Ruth-Joy Connell: Yes.


Deb Zahn: But if you can get through those and you help them get to a good place, then they've also just experienced a valuable process with you.


Ruth-Joy Connell: Yeah.


Deb Zahn: Now they got a taste of what it's going to be like when you're working with them.


Ruth-Joy Connell: Yeah, they'll work with you. Yeah.


Deb Zahn: I love that. So when folks are often...They set their price, and then they're going to figure out how to do sales because I know you're a systems person, which makes my heart sing.


Ruth-Joy Connell: Mm-hmm (affirmative).


Deb Zahn: So how can you take folks from those random acts of sales into actually systematizing? I know we don't have time to go into all of them, but even just some highlights of how then does that price translate into a system that makes sales more predictable?


Ruth-Joy Connell: Yes. So I'm going to circle back to your question, Deb. But I do want to just get through that last pillar. We have one more pillar left.


Deb Zahn: Oh, I missed a pillar. I never miss a pillar.


Ruth-Joy Connell: Oh, no. I just want to before we give everyone the complete look at this together.


Deb Zahn: Oh, absolutely.


Ruth-Joy Connell: So the last pillar is just profit margins, and this is where we're actually diving into the financially informed data. So this is where we're looking at what is it costing you to deliver this service and really taking this into account beyond just the hours worked by the consultant, but really understanding that we have to look more comprehensively at running your business, not just providing this solution for this particular client in isolation and making sure that your pricing is encapsulating running and supporting your business in the long-term.


So this is where we typically look at profit and loss statements. This is where we look at what's coming up in the future. What hires do you need? Is your capacity currently limited, and how can we make sure that there's money to reinvest back into the business to increase your capacity to bring in revenue, which, of course, also once you're optimized, also brings in profit as well?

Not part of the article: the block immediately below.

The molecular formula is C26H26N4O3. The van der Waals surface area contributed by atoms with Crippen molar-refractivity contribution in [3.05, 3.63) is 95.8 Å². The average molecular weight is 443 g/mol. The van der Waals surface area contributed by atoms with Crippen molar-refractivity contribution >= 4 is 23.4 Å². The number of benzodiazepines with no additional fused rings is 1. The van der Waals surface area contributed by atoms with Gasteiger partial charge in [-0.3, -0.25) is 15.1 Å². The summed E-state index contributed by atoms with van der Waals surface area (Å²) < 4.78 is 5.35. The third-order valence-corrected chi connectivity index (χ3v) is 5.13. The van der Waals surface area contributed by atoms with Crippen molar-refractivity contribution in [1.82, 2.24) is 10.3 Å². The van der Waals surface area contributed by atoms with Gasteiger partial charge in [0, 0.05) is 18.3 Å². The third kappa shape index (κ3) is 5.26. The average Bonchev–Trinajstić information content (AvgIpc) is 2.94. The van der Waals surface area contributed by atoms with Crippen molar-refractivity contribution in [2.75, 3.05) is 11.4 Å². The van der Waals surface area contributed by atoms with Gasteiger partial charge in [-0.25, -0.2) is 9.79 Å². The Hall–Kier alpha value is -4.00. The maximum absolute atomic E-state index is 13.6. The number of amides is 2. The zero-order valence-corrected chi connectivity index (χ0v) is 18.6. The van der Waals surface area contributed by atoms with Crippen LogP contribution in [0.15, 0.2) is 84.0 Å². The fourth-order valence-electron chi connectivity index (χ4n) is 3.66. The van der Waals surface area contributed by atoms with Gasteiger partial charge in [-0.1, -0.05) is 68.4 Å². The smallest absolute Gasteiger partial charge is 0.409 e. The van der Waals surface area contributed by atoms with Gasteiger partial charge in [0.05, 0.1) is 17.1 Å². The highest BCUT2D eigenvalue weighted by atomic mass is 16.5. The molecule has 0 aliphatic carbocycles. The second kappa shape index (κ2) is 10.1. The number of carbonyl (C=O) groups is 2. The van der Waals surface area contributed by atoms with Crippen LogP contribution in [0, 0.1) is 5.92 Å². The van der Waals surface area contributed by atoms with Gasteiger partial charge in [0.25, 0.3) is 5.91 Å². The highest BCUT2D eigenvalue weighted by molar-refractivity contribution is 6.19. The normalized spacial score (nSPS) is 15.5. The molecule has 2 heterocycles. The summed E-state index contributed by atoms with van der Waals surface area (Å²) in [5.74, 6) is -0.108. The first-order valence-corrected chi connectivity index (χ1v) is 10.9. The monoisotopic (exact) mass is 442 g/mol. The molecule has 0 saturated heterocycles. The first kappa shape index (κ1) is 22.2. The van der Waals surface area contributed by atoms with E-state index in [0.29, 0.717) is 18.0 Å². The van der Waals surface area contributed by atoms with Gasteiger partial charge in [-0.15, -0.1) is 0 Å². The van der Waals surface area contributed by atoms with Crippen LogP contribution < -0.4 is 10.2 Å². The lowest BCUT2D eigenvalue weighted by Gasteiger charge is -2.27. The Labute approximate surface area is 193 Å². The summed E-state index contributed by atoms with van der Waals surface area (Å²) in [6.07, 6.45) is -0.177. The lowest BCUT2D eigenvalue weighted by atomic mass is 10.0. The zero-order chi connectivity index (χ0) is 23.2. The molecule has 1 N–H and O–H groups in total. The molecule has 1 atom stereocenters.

So that last pillar is really taking the financially informed data, and then building that into your pricing as well. So there is a place to actually punch numbers, but it's not the first place we start. We still have to look at those first three pillars, and then making sure that those three things are aligned first and that we bring in the numbers, and actually begin to calculate, what does this look like for pricing, and how do you calculate pricing for various opportunities moving ahead?


Deb Zahn: I love it. So that gets to the, "You're in the business of consulting and not in the business of doing projects for money."


Ruth-Joy Connell: Exactly.


Deb Zahn: That distinction is really, really important because a lot of folks at the beginning think they're the latter. So that's wonderful, but that starts to get you into my question, which is the systems part of it, so that you've got things that are actually backing you up or freeing you up to do those revenue-generating activities that only you can do.


Ruth-Joy Connell: Mm-hmm (affirmative).


Yes. So the reason that we start with pricing is often because we don't want to pump in more revenue into an inefficient system. So if we can make sure that every sale, every client, every opportunity is optimized to bring profit into your business and make sure that it's not just taking care of your business now, but positioned to take care of your business and allow it to grow in the future, then it gives us so much more to work with and with that profit, allows you to reinvest back into your business to build the systems that will then allow you and position you to scale.


So to answer your question, how do you then take the pricing and really allow it to inform your sales process that you can have those sales coming in more consistently and more systematically? It's really about, again, aligning your marketing, your sales, and your service by putting all of those systems in place so that it's decentralized around the business owner, and you're equipping your team and even your software where that comes into place, but equipping your tools and your team to be able to support and deliver these services on an ongoing basis while you the owner or you as the leader, if you're in an organization, are doing the things that you are supposed to do and only you.